Who oversees children’s aid societies?
Published On Mon Jun 20 2011
Tim Brinton illustration
Just over five years ago, I was granted the opportunity in these very pages in the Star to argue for something I care strongly about: the need for independent oversight of Ontario’s children’s aid societies. Specifically, the need for that oversight to be conducted by my office, the Office of the Ombudsman of Ontario.
As I prepare to release my sixth report as ombudsman Tuesday — the first of my second five-year term — I’m glad to be back, but for a regrettable reason: children’s aid societies are still immune from scrutiny. They are still shielded from independent investigation of serious complaints about their treatment of children or conduct of their staff — either by my office, or any other.
Every year, my office is forced to turn away hundreds of people complaining about children’s aid societies. We are powerless to investigate these cases, but we keep a record of them and refer people elsewhere for help if we can. Since I first raised the issue in the spring of 2006, and counting the cases I’ll be reporting on today, we have received a total of 2,587 complaints about children’s aid societies. That’s more than 2,500 people we have been unable to help.
It is, of course, up to the government to change this situation — and since the first ombudsman, Arthur Maloney, made this same argument in 1975, Ontario governments have said no. This, despite the fact that every other province in Canada allows its ombudsman to oversee child protection.
Let me be clear — this is the government’s choice to make, and if its choice is to shield children’s aid societies from independent oversight, so be it. However, in the interest of openness and transparency, it should clarify the somewhat murky status quo.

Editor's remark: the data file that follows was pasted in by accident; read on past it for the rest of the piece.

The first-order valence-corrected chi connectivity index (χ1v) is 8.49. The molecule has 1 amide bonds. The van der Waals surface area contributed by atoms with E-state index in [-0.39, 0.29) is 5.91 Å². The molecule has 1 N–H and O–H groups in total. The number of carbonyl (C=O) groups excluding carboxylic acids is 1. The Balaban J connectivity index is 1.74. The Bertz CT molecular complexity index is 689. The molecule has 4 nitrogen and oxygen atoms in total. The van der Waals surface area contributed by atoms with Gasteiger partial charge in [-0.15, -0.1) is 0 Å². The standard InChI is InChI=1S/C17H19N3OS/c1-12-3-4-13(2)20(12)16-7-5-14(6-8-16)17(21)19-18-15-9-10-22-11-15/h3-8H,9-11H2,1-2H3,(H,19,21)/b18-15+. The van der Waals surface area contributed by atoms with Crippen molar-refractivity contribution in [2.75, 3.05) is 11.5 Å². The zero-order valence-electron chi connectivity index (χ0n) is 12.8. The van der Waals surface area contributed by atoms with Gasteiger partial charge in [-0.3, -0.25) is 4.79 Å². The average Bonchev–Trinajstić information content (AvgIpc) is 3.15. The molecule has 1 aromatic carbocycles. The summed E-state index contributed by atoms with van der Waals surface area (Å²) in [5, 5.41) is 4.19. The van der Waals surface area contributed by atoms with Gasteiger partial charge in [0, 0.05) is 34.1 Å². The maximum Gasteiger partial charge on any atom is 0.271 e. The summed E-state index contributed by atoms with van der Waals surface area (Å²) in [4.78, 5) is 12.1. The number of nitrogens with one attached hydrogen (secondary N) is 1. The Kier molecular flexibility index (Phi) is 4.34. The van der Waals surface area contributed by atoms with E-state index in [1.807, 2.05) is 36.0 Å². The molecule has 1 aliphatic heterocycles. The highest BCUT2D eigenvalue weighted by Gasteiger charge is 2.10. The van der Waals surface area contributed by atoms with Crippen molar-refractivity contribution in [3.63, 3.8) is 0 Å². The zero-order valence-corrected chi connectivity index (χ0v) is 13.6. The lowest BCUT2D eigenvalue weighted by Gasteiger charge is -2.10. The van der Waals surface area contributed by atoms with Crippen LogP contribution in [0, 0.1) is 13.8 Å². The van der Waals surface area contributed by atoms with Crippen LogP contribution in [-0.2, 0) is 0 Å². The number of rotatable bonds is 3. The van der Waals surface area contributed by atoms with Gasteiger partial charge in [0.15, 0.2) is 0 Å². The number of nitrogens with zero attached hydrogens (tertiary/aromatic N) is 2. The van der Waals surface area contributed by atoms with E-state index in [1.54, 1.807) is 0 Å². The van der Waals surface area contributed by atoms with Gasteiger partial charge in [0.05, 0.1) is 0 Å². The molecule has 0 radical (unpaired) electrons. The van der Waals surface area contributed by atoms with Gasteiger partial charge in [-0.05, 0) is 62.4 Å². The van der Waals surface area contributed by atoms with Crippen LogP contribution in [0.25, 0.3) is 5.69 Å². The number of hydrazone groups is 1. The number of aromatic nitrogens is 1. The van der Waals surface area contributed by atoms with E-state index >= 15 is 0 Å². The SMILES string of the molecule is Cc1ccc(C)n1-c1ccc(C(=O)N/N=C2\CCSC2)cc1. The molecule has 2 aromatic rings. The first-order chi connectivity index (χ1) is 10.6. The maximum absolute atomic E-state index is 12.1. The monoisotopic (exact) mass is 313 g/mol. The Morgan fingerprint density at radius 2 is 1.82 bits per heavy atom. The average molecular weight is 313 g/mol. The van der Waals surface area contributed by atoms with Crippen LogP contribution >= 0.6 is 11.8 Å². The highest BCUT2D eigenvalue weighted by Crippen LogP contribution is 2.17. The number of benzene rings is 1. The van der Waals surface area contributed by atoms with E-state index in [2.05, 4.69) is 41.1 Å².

Just last month, Child and Youth Services Minister Laurel Broten stated in the Legislature, as others have before her, that children’s aid societies are already subject to “rigorous oversight.”
“I think it’s important for families right across the province that might be watching to understand that we have a very rigorous variety of oversights that allow you, as an individual, to come forward with a complaint if you do have one with respect to a children’s aid society,” she said.
A comforting statement, but sadly one that does not reflect the reality confronted by the thousands of parents who have complained to my office — precisely because they found their efforts to “come forward” thwarted.
The problem lies in the details of the various oversight mechanisms cited by Broten. She named the family courts, the auditor general, the office of the chief coroner, the pediatric death review committee, and the Child and Family Services Review Board.
Consider those first four. The courts are an adversarial and usually costly option. The auditor general follows the money. And the coroner and pediatric death review committee? To suggest these as oversight options is chilling — after all, they cannot become involved until after a child is dead.
That leaves the Child and Family Services Review Board, which my office does oversee. But the board can only look at procedural issues. It does not investigate the kind of concerns parents bring to us — serious allegations of abuse and neglect of children, and even of threats against parents by CAS staff. Rather, it dismisses complaints or orders the CAS in question to respond to them. And only those actually “seeking and receiving service” from a CAS (not concerned family members or others) can complain.
At a time when the public increasingly expects openness and transparency from government, children’s aid societies — recipients of $1.4 billion in government funds each year — remain cloaked in secrecy and subject only to limited oversight, even from the government itself.
Successive private member’s bills proposing to expand ombudsman oversight in this area, including one just last month, have failed over the past 35 years. But I’m confident that one day this will change. One ray of hope lies with the province’s Commission to Promote Sustainable Child Welfare, established in 2009 and expected to issue its recommendations in the fall of next year.
Any comprehensive review of options to improve Ontario’s child welfare system must surely look at how every other province allows ombudsman oversight. It’s high time Ontario joined them.
André Marin is Ontario’s ombudsman. His annual report will be posted Tuesday at www.ombudsman.on.ca
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